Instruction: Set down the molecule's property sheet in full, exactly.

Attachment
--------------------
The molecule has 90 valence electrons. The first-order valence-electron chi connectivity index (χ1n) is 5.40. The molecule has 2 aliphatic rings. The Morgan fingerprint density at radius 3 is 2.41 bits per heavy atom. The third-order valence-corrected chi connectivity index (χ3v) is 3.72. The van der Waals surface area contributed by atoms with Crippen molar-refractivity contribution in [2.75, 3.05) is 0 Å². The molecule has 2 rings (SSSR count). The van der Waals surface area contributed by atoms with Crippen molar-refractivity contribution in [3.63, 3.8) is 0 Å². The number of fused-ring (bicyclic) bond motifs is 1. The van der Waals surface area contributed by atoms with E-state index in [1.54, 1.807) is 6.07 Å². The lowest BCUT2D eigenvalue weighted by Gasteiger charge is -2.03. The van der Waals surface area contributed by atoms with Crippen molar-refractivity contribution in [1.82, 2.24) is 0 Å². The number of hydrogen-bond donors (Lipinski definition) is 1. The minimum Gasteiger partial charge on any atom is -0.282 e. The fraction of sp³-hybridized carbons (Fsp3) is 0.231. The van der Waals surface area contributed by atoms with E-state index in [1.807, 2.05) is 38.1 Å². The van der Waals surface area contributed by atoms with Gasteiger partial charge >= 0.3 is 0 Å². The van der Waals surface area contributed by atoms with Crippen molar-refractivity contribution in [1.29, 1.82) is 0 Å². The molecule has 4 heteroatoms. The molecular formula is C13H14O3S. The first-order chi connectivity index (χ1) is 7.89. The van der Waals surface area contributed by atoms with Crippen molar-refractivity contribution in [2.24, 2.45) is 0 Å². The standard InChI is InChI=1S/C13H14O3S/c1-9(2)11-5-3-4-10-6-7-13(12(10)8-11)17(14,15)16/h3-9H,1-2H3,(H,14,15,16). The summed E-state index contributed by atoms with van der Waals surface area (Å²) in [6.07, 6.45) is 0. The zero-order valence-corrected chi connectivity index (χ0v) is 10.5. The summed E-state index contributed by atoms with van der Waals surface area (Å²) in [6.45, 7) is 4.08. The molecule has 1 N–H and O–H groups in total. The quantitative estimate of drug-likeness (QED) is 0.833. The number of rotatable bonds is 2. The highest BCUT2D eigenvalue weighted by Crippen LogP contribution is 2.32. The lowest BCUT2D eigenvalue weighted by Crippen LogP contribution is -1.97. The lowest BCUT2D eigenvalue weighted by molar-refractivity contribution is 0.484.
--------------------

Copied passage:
The molecule has 90 valence electrons. The first-order valence-electron chi connectivity index (χ1n) is 5.40. The molecule has 2 aliphatic rings. The Morgan fingerprint density at radius 3 is 2.41 bits per heavy atom. The third-order valence-corrected chi connectivity index (χ3v) is 3.72. The van der Waals surface area contributed by atoms with Crippen molar-refractivity contribution in [2.75, 3.05) is 0 Å². The molecule has 2 rings (SSSR count). The van der Waals surface area contributed by atoms with Crippen molar-refractivity contribution in [3.63, 3.8) is 0 Å². The number of fused-ring (bicyclic) bond motifs is 1. The van der Waals surface area contributed by atoms with E-state index in [1.54, 1.807) is 6.07 Å². The lowest BCUT2D eigenvalue weighted by Gasteiger charge is -2.03. The van der Waals surface area contributed by atoms with Crippen molar-refractivity contribution in [1.82, 2.24) is 0 Å². The number of hydrogen-bond donors (Lipinski definition) is 1. The minimum Gasteiger partial charge on any atom is -0.282 e. The fraction of sp³-hybridized carbons (Fsp3) is 0.231. The van der Waals surface area contributed by atoms with E-state index in [1.807, 2.05) is 38.1 Å². The van der Waals surface area contributed by atoms with Gasteiger partial charge >= 0.3 is 0 Å². The van der Waals surface area contributed by atoms with Crippen molar-refractivity contribution in [1.29, 1.82) is 0 Å². The molecule has 4 heteroatoms. The molecular formula is C13H14O3S. The first-order chi connectivity index (χ1) is 7.89. The van der Waals surface area contributed by atoms with Crippen molar-refractivity contribution in [2.24, 2.45) is 0 Å². The standard InChI is InChI=1S/C13H14O3S/c1-9(2)11-5-3-4-10-6-7-13(12(10)8-11)17(14,15)16/h3-9H,1-2H3,(H,14,15,16). The summed E-state index contributed by atoms with van der Waals surface area (Å²) in [6.07, 6.45) is 0. The zero-order valence-corrected chi connectivity index (χ0v) is 10.5. The summed E-state index contributed by atoms with van der Waals surface area (Å²) in [6.45, 7) is 4.08. The molecule has 1 N–H and O–H groups in total. The quantitative estimate of drug-likeness (QED) is 0.833. The number of rotatable bonds is 2. The highest BCUT2D eigenvalue weighted by Crippen LogP contribution is 2.32. The lowest BCUT2D eigenvalue weighted by Crippen LogP contribution is -1.97. The lowest BCUT2D eigenvalue weighted by molar-refractivity contribution is 0.484.